"Kaipo," With both hands, I took his one in mine and held it firmly. "Letʻs start on opposite ends of the hedge and meet in the middle?"

We did precisely that, and Radha found the checkerboard halfway to the middle where we were to meet. "Here," he exclaimed as he reached down. I walked over to him and he raised it to his chest so that I could see it. "Iʻve found it!"

"Iʻve seen konāne boards made of stone, but never a checkerboard," 

"Not just any kind of stone," Radha replied. "Moonstone."

Chiseled on the stone were dark squares and squares of a lighter shade indicating where each playing piece should go. "Thatʻs impressive; it must have taken you a while to make it," I nodded toward the object.

"Oh no," Radha shook his head. "Not me, this moonstone checkerboard goes back for countless generations. The ancient ancestors of my people introduced this game to modern civilization."

"But itʻs just a checkerboard," I giggled.

He crooked his head to one side and grinned. "Do you play?"



"Moonstone checkers is not a game of hopping over the opposing piece and taking all that becomes yours, it is a game of consequence," Radha shared.

"How can that be if Iʻve bested you every night for months now?" I replied.

"As I lose, I learn, as you win, you grow to become more confident," he waved his finger at me and nodded his head. 

"Thatʻs a good thing," I took his last piece and placed it on the sill. 

"Certainly, but for who?" He leaned forward and smiled. "Ah, look, the sun awakens in the east!"

"Tomorrow, then?" I offered.

"Tomorrow," he bowed.

I let Radha out the front door and waited until he walked around the other side of the mock orange hedges. I bounded upstairs as Iʻve been doing for the past several months and continued working on my manuscript. It was coming along nicely. It was a story based on my stay at the center and of my meeting Ananda. The publishers liked what I sent them after a few re-writes. ʻWaiting with bated breath!ʻ they said in the e-mail. I write from sun up until 11:30 am, then Iʻm done for the day. 



"Must be nice to have your schedule at your age? Doesnʻt seem like your family gives you a hard time about hanging out here and playing checkers all night and rather badly, I might add,"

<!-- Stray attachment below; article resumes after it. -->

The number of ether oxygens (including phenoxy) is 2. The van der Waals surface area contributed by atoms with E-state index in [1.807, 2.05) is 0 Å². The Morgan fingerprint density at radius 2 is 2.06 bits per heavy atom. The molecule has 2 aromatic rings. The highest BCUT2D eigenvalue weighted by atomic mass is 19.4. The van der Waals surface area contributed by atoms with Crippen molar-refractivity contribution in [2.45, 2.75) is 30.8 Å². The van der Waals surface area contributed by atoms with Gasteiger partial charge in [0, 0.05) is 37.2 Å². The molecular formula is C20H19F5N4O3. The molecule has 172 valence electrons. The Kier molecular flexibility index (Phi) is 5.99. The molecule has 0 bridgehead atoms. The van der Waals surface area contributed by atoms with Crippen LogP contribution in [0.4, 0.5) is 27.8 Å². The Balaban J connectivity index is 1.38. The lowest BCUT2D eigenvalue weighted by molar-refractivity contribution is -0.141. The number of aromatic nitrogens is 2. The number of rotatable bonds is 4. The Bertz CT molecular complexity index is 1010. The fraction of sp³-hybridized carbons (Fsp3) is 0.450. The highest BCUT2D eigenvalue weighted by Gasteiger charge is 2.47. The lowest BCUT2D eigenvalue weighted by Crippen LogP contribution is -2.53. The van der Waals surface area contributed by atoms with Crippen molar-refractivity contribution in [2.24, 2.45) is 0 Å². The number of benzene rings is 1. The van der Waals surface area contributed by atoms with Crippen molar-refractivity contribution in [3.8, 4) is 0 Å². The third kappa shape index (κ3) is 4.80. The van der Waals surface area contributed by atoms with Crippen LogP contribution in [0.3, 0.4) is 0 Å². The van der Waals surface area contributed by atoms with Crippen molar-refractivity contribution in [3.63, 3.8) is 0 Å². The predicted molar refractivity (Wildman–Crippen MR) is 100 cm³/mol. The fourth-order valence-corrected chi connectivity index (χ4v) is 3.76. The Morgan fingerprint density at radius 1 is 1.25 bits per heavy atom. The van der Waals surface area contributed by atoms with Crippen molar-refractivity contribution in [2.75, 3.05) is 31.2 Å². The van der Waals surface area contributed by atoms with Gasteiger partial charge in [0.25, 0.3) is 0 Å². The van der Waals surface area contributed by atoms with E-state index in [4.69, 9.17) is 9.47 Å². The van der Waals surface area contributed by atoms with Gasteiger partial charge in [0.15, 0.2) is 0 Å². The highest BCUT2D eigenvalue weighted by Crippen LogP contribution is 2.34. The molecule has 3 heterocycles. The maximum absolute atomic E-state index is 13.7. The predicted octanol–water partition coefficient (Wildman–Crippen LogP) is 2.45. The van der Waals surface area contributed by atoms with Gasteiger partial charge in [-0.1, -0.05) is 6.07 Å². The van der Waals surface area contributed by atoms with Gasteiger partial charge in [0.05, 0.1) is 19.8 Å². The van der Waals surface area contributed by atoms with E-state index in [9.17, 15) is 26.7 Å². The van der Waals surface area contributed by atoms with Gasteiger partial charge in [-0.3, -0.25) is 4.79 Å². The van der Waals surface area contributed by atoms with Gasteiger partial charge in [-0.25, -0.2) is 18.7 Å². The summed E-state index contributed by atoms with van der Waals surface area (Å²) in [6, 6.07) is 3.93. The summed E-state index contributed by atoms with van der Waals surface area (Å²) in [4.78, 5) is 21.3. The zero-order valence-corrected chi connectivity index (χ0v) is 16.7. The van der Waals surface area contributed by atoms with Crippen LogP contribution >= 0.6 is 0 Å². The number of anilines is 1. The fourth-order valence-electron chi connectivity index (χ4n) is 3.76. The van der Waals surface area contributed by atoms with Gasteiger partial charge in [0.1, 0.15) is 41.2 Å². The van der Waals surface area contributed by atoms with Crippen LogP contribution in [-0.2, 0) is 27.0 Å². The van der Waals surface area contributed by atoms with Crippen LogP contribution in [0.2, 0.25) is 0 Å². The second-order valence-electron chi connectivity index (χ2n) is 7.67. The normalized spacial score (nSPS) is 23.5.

"In my household, I am the checkers champion!" He was affected with great dramatic expression. "My family is finally relieved that someone has bested me for this long; it has saved them from my constant boasting! When the time is right, they would like to meet you!"

"Iʻd like that," I toasted him as I took a sip of my peach flavored tea. "We can make a dinner of it!"

"Indeed!" Radha smiled and sipped his tea from a cup.

The game continued for the next three hours, and by then I wasnʻt even trying. "Radha, maybe we should take a break from this game for a while? You can still visit, and we can talk or maybe play something else like mah-jong?"

"What I like about you, Kaipo is that you have such respect for me that you have not given me any quarter, you honor the warrior in me, and you leave me with an honorable defeat each time. You donʻt treat me as an old aged man in his dotage," he bowed deeply.

"Radha, everyone knows that checkers is winnable if you control the middle," I wanted to give him his dignity, but at the same time, I tried to explain how the game works, because clearly, he did not have a basic understanding of it.

"Your victories have nothing to do with controlling the middle; to win each battle, it takes more than numbers, and strength, and strategy. It takes clarity," his eyes had an intensity in it that I had never seen before until just now, but what he just said nearly took the breath out of me.

"Why did you say that?"

"Say what?"

"What you said just now, why did you say that?" I pressed him.

"Say what about what?"